Americans' serious fears about the U.S. government's debt ceiling stalemate are proliferating and growing in volume as the deadline to pass an increase or face default looms. If you think corporate managers have tuned this fracas out, think again. The threat has grown so big that companies are increasingly mentioning it in their risk disclosures in SEC filings.
The dangers of hitting the ceiling
The folks at Footnoted.com regularly mine the dry legalese of SEC filings for interesting information. Since May 19, the site reports, about 145 company filings have added new prose related to "debt ceiling" or "statutory debt limit."
Earlier, Footnoted found the phenomenon limited to financial and insurance companies with direct exposure to government debt, like KKR
Footnoted published a slew of companies' risk warnings reflecting the possibly unpleasant effects of the current U.S. economic situation. For example, take Integrated Freight's description of how the ripple effects could trickle down to impact its business:
We believe that without a debt ceiling increase, the U.S. government could default on its obligations, triggering increased interest rates and a decline in gross domestic product, which would involve a reduction in freight shipments.... [W]e believe we [would then] experience higher interest rates and lease payment levels, increased difficulty in obtaining financing for both equipment and acquisitions and a decline in demand for freight transportation.
If you're invested in a company that depends on the U.S. government as a major customer, you might want to fire up the SEC database and look at its recent filings. Take Northrop Grumman's
If the debt ceiling is not raised, it is unclear how the U.S. Government would prioritize its payments and where our payments would fall in that priority list. ... Government contracts provide generally that when funding has been approved..., the contractor will continue to perform on the contract even if the U.S. Government is unable to make timely payments. Failure to continue contract performance places the contractor at risk of termination for default. ... Should conditions occur such that the U.S. Government or others are unable to pay us timely for work performed, we would need to finance that work from our available cash resources, credit facilities and access to the capital markets, if available.
Holy cow. A situation that, in Northrop's words, is "unprecedented in the history of U.S. Government fiscal policy administration"? We do live in interesting times.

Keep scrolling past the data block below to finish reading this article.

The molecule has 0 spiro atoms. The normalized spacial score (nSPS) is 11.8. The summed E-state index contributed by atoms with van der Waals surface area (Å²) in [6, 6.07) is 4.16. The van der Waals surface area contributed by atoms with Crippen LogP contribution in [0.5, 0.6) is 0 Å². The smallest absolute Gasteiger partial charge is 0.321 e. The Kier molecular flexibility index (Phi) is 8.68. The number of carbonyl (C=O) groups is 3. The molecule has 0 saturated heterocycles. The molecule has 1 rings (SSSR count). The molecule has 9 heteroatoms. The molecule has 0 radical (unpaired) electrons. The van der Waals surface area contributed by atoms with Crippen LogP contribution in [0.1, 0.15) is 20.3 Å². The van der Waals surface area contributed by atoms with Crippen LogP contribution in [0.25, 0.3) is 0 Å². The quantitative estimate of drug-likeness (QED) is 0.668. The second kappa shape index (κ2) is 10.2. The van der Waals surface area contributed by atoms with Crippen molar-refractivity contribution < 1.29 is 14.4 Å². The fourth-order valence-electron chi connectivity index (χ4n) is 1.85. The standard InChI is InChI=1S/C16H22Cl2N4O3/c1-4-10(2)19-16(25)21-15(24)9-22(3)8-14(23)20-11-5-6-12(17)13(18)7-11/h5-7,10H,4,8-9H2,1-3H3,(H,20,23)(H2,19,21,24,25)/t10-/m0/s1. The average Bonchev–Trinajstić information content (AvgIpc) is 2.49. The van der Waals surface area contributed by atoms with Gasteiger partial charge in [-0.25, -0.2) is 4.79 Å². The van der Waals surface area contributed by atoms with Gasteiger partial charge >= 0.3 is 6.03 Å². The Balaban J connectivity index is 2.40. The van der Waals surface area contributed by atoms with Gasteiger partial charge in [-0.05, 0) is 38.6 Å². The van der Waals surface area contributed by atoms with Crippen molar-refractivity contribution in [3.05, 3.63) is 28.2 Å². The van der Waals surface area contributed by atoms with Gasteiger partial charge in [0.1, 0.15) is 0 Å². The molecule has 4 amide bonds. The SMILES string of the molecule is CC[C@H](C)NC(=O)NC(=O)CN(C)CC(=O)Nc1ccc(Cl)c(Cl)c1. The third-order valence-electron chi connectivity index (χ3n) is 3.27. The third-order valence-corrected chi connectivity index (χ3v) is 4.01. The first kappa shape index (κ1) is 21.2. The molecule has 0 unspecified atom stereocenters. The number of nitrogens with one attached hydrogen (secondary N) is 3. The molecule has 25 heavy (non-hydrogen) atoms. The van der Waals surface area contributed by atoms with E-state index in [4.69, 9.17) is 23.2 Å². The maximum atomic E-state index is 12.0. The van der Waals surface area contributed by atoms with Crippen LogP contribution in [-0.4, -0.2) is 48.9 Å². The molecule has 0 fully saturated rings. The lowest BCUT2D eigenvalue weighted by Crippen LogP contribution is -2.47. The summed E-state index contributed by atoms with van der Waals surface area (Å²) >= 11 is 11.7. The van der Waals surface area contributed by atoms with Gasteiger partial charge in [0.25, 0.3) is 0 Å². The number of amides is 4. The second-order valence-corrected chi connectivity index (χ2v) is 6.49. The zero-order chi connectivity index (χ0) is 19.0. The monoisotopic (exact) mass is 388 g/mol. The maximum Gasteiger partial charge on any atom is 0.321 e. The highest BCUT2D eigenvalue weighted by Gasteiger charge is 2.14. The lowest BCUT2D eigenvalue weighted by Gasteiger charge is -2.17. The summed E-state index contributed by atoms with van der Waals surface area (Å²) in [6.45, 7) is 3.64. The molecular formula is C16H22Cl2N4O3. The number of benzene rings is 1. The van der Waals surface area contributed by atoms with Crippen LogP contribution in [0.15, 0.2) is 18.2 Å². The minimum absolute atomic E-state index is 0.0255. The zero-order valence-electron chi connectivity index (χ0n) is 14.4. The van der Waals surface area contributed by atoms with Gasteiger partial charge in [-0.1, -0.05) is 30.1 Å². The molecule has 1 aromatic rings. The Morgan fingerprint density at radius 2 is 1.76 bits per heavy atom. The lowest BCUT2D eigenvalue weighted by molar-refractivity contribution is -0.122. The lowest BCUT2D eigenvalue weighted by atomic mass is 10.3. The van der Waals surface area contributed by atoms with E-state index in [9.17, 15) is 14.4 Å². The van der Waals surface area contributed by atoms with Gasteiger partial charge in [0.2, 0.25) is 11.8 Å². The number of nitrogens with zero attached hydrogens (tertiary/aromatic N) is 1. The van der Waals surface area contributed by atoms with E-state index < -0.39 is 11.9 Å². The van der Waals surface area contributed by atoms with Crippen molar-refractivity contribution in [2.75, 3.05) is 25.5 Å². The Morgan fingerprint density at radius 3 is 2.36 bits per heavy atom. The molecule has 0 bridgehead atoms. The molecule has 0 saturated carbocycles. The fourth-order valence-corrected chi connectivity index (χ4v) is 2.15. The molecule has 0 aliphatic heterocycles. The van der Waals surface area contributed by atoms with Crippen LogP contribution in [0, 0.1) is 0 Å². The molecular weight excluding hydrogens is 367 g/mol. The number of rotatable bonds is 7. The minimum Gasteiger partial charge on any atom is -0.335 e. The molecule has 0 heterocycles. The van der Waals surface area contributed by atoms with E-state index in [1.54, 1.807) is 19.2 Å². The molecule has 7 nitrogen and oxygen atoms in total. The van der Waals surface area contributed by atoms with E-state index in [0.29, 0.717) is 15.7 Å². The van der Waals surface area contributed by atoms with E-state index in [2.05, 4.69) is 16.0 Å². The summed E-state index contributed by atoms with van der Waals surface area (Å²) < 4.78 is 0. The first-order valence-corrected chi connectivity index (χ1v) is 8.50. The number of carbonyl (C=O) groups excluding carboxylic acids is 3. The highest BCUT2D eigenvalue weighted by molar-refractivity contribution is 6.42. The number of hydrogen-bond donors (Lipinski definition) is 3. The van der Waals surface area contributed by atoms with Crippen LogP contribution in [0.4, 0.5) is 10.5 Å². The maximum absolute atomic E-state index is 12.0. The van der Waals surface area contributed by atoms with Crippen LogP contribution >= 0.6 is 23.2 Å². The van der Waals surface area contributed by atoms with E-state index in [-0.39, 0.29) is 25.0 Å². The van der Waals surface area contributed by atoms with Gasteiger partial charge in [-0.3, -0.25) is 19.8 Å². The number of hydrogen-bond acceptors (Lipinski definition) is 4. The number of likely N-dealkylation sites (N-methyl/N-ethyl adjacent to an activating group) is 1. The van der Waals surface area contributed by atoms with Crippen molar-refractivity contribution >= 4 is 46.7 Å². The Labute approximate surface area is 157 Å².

Forewarned is forearmed
Maybe it takes an SEC filings geek (and I am one) to get kind of jazzed about this topic, but such fresh and frightening prose cropping up in filings provides a sober reminder for serious investors. First, SEC filings are and always have been an essential source of information. Sometimes it's information you won't find elsewhere -- and sometimes, it's even information companies don't particularly want you to think much about.
The risk factors sections of companies' annual Form 10-K or quarterly Form 10-Q filings lay out all kinds of awful things that could happen in a worst case scenario. That may sound morbid, but in truth, no company's without risk. Companies are required to disclose elements that could hurt their businesses (and your investment).
The best investment decisions honestly assess risks. Similarly, the best corporate governance topics aim to reduce risks to shareholders.
As these debt ceiling warnings reveal, we live in scary times. However that debate ends, the bottom line is that our government's fiscal situation is a shambles. Even if Congress can reach a compromise, our economic stress will not end. I don't think there's any way to sugarcoat the macroeconomic mess we're in.
As responsible investors, we need to know and face what we're up against. It's time to double-check your portfolio and sift through SEC filings to better understand companies' risks. The strongest portfolios will contain the strongest companies, with responsible balance sheets (with very little or no debt), strong moats showing revenue-generating businesses, and prudent management teams. Now is not a time for frivolous investing; it's time to get serious.
Check back at Fool.com every Wednesday and Friday for Alyce Lomax's columns on environmental, social, and governance issues.Alyce Lomax does not own shares of any of the companies mentioned. For more on this and other topics, check back at Fool.com, or follow her on Twitter: @AlyceLomax. The Motley Fool owns shares of Northrop Grumman. Try any of our Foolish newsletter services free for 30 days. We Fools may not all hold the same opinions, but we all believe that considering a diverse range of insights makes us better investors. The Motley Fool has a disclosure policy.